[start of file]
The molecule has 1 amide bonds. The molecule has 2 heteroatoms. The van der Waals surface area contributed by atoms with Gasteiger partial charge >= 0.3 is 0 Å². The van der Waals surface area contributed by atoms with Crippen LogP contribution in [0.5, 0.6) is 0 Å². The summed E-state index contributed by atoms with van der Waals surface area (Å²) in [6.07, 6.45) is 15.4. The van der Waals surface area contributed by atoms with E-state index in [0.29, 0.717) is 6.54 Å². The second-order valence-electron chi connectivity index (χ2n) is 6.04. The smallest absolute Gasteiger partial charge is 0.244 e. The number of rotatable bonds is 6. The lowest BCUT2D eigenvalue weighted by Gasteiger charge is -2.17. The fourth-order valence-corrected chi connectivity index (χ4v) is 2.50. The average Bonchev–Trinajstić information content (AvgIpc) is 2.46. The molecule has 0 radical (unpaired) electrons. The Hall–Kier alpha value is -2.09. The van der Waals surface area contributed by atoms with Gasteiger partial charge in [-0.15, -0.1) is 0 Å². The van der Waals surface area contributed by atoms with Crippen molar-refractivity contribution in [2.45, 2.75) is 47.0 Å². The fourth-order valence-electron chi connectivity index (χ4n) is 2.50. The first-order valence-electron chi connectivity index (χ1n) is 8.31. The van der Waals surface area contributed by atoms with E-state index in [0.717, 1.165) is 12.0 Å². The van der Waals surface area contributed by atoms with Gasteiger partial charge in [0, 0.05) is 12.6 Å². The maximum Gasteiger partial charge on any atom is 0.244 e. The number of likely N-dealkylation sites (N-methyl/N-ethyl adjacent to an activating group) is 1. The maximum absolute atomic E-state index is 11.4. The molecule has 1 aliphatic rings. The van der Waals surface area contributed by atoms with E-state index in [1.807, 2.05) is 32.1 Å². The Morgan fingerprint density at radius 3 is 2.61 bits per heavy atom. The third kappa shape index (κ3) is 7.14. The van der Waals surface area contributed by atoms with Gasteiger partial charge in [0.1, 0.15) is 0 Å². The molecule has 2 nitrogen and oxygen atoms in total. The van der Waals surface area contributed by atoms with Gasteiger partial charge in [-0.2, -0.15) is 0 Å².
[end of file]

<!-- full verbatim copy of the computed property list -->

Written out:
The molecule has 1 amide bonds. The molecule has 2 heteroatoms. The van der Waals surface area contributed by atoms with Gasteiger partial charge >= 0.3 is 0 Å². The van der Waals surface area contributed by atoms with Crippen LogP contribution in [0.5, 0.6) is 0 Å². The summed E-state index contributed by atoms with van der Waals surface area (Å²) in [6.07, 6.45) is 15.4. The van der Waals surface area contributed by atoms with E-state index in [0.29, 0.717) is 6.54 Å². The second-order valence-electron chi connectivity index (χ2n) is 6.04. The smallest absolute Gasteiger partial charge is 0.244 e. The number of rotatable bonds is 6. The lowest BCUT2D eigenvalue weighted by Gasteiger charge is -2.17. The fourth-order valence-corrected chi connectivity index (χ4v) is 2.50. The average Bonchev–Trinajstić information content (AvgIpc) is 2.46. The molecule has 0 radical (unpaired) electrons. The Hall–Kier alpha value is -2.09. The van der Waals surface area contributed by atoms with Gasteiger partial charge in [-0.15, -0.1) is 0 Å². The van der Waals surface area contributed by atoms with Crippen molar-refractivity contribution in [2.45, 2.75) is 47.0 Å². The fourth-order valence-electron chi connectivity index (χ4n) is 2.50. The first-order valence-electron chi connectivity index (χ1n) is 8.31. The van der Waals surface area contributed by atoms with E-state index in [0.717, 1.165) is 12.0 Å². The van der Waals surface area contributed by atoms with Gasteiger partial charge in [0, 0.05) is 12.6 Å². The maximum Gasteiger partial charge on any atom is 0.244 e. The number of likely N-dealkylation sites (N-methyl/N-ethyl adjacent to an activating group) is 1. The maximum absolute atomic E-state index is 11.4. The molecule has 1 aliphatic rings. The van der Waals surface area contributed by atoms with E-state index in [1.807, 2.05) is 32.1 Å². The Morgan fingerprint density at radius 3 is 2.61 bits per heavy atom. The third kappa shape index (κ3) is 7.14. The van der Waals surface area contributed by atoms with Gasteiger partial charge in [0.1, 0.15) is 0 Å². The molecule has 2 nitrogen and oxygen atoms in total. The van der Waals surface area contributed by atoms with Gasteiger partial charge in [-0.2, -0.15) is 0 Å².